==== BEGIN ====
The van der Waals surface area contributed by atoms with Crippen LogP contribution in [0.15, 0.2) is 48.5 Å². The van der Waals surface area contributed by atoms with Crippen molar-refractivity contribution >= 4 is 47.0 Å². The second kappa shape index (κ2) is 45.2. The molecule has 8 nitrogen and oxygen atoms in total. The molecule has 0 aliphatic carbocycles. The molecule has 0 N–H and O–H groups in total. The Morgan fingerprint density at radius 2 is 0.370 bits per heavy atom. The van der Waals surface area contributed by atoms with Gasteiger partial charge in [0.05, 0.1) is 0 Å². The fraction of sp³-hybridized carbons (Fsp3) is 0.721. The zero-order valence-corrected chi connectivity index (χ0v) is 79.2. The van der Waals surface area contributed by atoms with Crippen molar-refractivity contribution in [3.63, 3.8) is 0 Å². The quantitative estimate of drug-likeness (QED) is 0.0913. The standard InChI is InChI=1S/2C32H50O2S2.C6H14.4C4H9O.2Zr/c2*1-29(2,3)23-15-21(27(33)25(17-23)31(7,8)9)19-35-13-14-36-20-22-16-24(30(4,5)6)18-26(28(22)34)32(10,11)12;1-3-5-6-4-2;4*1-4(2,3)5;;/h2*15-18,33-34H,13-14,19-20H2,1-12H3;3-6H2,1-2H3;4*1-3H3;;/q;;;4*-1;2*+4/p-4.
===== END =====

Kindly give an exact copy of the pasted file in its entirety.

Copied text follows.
The van der Waals surface area contributed by atoms with Crippen LogP contribution in [0.15, 0.2) is 48.5 Å². The van der Waals surface area contributed by atoms with Crippen molar-refractivity contribution >= 4 is 47.0 Å². The second kappa shape index (κ2) is 45.2. The molecule has 8 nitrogen and oxygen atoms in total. The molecule has 0 aliphatic carbocycles. The molecule has 0 N–H and O–H groups in total. The Morgan fingerprint density at radius 2 is 0.370 bits per heavy atom. The van der Waals surface area contributed by atoms with Gasteiger partial charge in [0.05, 0.1) is 0 Å². The fraction of sp³-hybridized carbons (Fsp3) is 0.721. The zero-order valence-corrected chi connectivity index (χ0v) is 79.2. The van der Waals surface area contributed by atoms with Crippen molar-refractivity contribution in [3.63, 3.8) is 0 Å². The quantitative estimate of drug-likeness (QED) is 0.0913. The standard InChI is InChI=1S/2C32H50O2S2.C6H14.4C4H9O.2Zr/c2*1-29(2,3)23-15-21(27(33)25(17-23)31(7,8)9)19-35-13-14-36-20-22-16-24(30(4,5)6)18-26(28(22)34)32(10,11)12;1-3-5-6-4-2;4*1-4(2,3)5;;/h2*15-18,33-34H,13-14,19-20H2,1-12H3;3-6H2,1-2H3;4*1-3H3;;/q;;;4*-1;2*+4/p-4.